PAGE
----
Proposed Army Combat Fitness Test Standards

For decades, morning PT was specifically designed to prepare you to take the APFT, but it had very little to do with preparing you physically for combat; that’s what field exercises were for. If you just wanted to go to the gym to get stronger, you had to be careful that the additional training did not affect your PT score negatively, or it might mean you won’t get promoted. But it doesn’t seem that will be the case anymore.

Army-wide it seems everyone is getting excited about the new PT test. Finally, there won’t be anymore sit-ups on the test, and Soldiers can focus on doing real PT that isn’t specifically geared toward passing the PT test. According to the Army’s Center for Initial Military Training (CIMT), the new test is about “holistic fitness,” and this weekend we received some pretty exciting news about the upcoming trial run.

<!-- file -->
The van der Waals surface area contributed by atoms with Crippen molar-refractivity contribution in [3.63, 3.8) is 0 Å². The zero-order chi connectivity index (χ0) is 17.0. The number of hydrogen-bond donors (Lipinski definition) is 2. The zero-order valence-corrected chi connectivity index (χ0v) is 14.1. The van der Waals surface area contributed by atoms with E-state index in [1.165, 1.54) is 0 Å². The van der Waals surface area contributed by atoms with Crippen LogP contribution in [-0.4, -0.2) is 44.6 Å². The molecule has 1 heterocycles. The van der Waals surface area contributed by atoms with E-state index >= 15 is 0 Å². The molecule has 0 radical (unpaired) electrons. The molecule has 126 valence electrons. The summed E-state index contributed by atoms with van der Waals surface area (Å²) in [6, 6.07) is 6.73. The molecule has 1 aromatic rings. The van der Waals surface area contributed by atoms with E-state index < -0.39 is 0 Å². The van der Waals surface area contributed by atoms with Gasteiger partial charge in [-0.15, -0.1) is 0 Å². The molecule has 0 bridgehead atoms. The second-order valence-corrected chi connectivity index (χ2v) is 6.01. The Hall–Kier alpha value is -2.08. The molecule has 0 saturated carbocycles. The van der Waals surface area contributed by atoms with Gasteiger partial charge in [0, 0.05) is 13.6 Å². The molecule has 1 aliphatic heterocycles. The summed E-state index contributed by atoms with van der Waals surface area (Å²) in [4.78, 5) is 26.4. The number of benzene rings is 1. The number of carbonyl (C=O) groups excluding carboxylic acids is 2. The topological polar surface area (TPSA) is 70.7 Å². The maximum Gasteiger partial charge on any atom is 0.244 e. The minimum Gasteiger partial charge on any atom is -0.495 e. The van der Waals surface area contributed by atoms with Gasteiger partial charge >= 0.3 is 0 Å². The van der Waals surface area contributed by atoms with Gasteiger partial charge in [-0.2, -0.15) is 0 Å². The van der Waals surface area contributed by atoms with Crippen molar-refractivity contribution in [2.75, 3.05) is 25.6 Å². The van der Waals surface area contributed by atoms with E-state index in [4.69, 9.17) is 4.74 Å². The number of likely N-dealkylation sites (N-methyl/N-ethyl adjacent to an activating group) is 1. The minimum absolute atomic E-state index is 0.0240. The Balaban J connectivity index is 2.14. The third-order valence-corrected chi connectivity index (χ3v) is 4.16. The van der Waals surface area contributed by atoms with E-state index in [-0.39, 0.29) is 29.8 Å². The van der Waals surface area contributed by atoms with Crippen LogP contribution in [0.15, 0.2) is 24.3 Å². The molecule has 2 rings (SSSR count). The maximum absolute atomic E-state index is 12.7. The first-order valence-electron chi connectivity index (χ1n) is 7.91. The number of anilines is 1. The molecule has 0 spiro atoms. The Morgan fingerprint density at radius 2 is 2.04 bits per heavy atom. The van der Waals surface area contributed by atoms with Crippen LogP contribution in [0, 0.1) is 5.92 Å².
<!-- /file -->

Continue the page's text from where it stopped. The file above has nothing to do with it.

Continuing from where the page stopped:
The ArmyTimes called it a leak, but it seems more likely to be just a regular communication that didn’t necessarily call for a press release. However, I did a quick search through the CIMT website and did not find anything, so maybe it really was released by an inside source. In either case, the Army felt free to comment on the proposed testing standards.

What I find interesting is the new Army Combat Fitness Test (ACFT) will not only be gender-neutral but will also be divided by physical demand. The results of the field test will determine if the physical demand rating will be divided by mission or by job, but it seems evident that combat arms Soldiers will be required to meet a higher standard than support elements.

I’m a little saddened that we are looking at a two-year transition period. I think that Army cannot implement the new test fast enough. The APFT was recognized as being out-dated in the mid-nineties, but we are just now getting around to doing something about it. There were many attempts to adjust the APFT to make it a better assessment tool, but a three-event test based primarily on speed, not actual aerobic fitness, is just too limited to present an accurate picture of combat readiness to the commander.